Many different species of bacteria can produce the ESBL enzymes although the most common ESBL producing bacteria are E. coli and Klebsiella. Both are common culprits in urinary tract infections (UTIs).
The general public and medical professionals have unfortunately created a culture where antibiotics are expected and given inappropriately. In the past, broad-spectrum antibiotics to cover a wide range of issues have been over prescribed without checking for the specific bacterium responsible for the infection and targeting it directly.
Similarly, antibiotics may be prescribed for months on end when patients have pushed for antibiotic prescriptions for illnesses that do not warrant them such as common colds and acne.
Many patients give up on taking their antibiotics before completing the full course or skip doses which has the effect of there being enough of the drug in the body to promote resistance but not enough to kill the infection. Thus resistance has spread and the next time the antibiotic is taken, it will already be ineffective.
One of the main things we can do is to avoid using antibiotics unless absolutely necessary. There are many natural products that can cure common ailments and infections without having to resort to antibiotics.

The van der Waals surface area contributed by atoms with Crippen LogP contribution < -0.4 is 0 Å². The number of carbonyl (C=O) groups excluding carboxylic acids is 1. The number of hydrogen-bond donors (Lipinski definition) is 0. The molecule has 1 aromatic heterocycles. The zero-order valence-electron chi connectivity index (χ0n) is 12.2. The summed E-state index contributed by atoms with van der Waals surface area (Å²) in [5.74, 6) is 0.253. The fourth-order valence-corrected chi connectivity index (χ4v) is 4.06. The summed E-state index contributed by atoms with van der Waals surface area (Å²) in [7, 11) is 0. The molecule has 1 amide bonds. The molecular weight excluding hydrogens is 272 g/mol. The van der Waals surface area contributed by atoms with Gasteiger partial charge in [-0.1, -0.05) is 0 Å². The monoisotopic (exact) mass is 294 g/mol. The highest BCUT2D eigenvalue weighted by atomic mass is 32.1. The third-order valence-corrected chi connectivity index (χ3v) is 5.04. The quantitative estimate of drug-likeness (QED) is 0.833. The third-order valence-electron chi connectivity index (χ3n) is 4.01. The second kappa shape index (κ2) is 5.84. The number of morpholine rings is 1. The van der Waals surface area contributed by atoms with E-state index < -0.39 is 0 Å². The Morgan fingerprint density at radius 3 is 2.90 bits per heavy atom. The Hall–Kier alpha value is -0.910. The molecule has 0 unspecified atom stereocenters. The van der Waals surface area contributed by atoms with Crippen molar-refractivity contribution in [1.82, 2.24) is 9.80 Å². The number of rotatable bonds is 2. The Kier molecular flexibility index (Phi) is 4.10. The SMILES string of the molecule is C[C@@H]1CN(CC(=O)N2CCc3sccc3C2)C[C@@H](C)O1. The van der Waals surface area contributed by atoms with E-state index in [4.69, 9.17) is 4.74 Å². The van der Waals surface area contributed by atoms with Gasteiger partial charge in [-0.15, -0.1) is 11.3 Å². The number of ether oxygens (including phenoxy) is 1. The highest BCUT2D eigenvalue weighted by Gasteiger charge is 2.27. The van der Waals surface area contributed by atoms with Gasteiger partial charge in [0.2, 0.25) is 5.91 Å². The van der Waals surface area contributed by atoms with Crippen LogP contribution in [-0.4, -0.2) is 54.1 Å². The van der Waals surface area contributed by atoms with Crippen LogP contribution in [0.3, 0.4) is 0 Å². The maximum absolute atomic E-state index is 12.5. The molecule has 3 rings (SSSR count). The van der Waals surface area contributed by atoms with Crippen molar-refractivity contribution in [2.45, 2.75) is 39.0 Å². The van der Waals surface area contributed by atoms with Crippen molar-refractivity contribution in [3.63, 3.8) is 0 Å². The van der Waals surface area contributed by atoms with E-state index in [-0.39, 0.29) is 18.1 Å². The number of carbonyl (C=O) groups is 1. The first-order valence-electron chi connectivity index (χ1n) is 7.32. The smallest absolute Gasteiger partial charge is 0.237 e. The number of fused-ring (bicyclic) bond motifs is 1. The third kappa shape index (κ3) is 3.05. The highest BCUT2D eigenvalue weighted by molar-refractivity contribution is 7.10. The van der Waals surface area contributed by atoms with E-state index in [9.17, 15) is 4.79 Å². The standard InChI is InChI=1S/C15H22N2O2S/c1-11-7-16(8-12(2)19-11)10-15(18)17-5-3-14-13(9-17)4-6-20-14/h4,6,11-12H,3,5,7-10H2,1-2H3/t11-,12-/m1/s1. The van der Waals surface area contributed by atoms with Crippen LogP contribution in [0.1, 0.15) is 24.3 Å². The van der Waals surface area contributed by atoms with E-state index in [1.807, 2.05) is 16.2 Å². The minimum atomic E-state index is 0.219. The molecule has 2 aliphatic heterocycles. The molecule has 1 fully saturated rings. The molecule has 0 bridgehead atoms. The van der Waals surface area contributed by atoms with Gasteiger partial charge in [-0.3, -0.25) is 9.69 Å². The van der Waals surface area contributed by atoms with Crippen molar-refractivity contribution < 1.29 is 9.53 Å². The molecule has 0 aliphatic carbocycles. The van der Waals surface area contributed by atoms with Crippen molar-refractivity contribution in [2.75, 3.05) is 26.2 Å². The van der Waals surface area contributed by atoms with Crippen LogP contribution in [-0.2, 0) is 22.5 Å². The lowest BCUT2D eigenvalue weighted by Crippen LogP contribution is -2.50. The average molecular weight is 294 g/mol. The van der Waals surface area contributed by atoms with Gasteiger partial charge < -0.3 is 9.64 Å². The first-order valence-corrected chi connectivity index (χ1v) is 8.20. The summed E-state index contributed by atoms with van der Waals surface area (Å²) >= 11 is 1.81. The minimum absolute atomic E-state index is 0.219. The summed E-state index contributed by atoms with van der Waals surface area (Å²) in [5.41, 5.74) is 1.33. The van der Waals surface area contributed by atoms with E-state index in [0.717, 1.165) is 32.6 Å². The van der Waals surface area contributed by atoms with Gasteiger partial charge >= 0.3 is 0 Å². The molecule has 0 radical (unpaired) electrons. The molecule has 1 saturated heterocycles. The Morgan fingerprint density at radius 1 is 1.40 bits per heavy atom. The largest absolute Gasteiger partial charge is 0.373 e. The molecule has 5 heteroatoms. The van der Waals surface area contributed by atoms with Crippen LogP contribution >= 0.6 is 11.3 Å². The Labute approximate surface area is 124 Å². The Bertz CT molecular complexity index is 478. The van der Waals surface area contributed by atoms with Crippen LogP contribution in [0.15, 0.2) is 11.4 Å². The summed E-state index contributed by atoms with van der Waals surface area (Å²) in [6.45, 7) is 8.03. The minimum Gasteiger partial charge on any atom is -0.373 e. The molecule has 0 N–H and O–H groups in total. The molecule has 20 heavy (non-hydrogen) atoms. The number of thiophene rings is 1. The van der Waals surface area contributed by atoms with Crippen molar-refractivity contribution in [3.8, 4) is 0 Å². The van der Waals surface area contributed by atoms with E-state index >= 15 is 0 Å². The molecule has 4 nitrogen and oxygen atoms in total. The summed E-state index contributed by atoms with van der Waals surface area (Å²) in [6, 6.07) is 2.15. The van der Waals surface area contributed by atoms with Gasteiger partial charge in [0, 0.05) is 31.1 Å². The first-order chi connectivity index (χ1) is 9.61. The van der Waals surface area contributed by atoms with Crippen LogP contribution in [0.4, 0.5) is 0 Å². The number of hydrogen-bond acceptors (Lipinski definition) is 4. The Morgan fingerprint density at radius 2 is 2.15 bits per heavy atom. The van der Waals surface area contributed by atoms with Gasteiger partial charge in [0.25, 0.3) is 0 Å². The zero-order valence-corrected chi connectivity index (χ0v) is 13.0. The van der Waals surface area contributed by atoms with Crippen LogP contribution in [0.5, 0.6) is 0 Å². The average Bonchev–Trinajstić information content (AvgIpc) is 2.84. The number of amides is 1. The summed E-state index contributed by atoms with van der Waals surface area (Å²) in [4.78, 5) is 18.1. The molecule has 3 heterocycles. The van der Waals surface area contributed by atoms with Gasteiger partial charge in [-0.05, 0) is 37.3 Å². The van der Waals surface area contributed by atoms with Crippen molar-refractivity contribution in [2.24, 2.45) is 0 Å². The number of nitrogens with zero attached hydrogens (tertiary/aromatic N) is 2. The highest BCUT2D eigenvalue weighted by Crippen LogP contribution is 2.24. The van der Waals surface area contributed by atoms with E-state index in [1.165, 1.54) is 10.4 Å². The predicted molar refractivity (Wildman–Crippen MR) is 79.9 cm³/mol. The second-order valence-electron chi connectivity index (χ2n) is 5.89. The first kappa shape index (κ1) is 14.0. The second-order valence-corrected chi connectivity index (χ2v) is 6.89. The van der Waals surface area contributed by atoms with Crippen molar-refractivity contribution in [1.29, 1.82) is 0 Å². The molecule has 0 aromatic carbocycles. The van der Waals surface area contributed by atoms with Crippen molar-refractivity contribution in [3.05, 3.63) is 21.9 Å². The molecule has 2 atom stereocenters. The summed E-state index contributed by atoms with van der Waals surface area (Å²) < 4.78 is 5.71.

For example, Organic Oregano Oil or a natural antibacterial that bugs do not develop resistance to. It has been shown to be effective in a very wide range of conditions (e.g. acne, bladder infections, gum disease, psoriasis, canker sores, bursitis, candida, strep throat, pneumonia).
D-Mannose, a natural sugar made from tree bark, is superbly effective when dealing with E-Coli infections. It tricks E.Coli in to attaching to ingested d mannose rather than attaching as it would otherwise to d mannose in body cells. Ingested D Mannose cannot stay in the body and E.Coli leaves the body in the urine. Unlike when taking antibiotics, bacteria will not burrow deeper in to escape antibiotic attack and a candida infection will not follow treatment and even more important you’ll be helping your fellow humans by not contributing to the escalation of antibiotic resistant bacterial strains and their devastating effects.
If you absolutely have to take an antibiotic, only take what your doctor has prescribed for you and be sure to take the full dose for the specified duration at regular intervals without skipping doses.
Sweet Cures ’ Anna talks about her battle with cystitis. Read More